Knowing is not even half the battle

You never make the same mistake twice. The second time you make it, it's no longer a mistake, it's a choice. What we essentially are is a series of bad choices.

If knowing alone made us wise, then every senior citizen would be a Zen Master. That is why Bodhidharma said, "All know the Way, but few actually walk it."

Attaining realization is not about what we know, but what we do with that knowledge. Meditating for sentient beings to be freed of their suffering doesn't make you a Buddhist any more than simply thinking about buying a lottery ticket makes you a millionaire. Treat every person in-need as an invitation to be of-service, and then you'd be putting compassion into action.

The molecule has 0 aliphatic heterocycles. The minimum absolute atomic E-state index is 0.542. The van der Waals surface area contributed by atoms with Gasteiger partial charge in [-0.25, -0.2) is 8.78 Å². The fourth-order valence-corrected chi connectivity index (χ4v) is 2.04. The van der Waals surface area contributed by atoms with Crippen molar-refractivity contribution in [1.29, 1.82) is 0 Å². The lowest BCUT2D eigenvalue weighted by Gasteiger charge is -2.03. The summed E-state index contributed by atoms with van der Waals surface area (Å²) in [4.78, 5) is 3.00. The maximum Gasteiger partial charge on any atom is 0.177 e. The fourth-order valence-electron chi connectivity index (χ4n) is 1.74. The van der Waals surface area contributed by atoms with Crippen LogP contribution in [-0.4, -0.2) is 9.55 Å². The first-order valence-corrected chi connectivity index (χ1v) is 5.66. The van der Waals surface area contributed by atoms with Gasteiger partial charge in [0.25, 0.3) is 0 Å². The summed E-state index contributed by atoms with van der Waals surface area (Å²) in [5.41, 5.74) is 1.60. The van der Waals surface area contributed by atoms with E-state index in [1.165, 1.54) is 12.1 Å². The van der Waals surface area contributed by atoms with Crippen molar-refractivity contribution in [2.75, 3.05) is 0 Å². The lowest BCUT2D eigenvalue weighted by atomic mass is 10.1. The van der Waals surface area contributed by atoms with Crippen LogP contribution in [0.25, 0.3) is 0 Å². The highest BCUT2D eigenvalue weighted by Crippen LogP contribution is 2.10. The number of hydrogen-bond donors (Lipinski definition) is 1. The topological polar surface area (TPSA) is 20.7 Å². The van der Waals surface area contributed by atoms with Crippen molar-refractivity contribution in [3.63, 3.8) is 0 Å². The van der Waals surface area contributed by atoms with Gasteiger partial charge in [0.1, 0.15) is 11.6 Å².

Buddhist Boot Camp urges you to roll up your sleeves and actually help anyone in need; to align your habits with what you already know is best. It all begins with you and the decisions you make. Start with behavior patterns, food choices, and deciding how to most effectively use your time, money and talent to benefit others.

Pretend every person you meet is the Buddha, and you wouldn't be greedy, hateful or disrespectful toward anyone. Stop trying so hard to always be right or to prove yourself superior to others, and strive to connect with people instead. We are all in this boat together.

Answer me this: what is detrimental to your health? 
Why are you still doing it?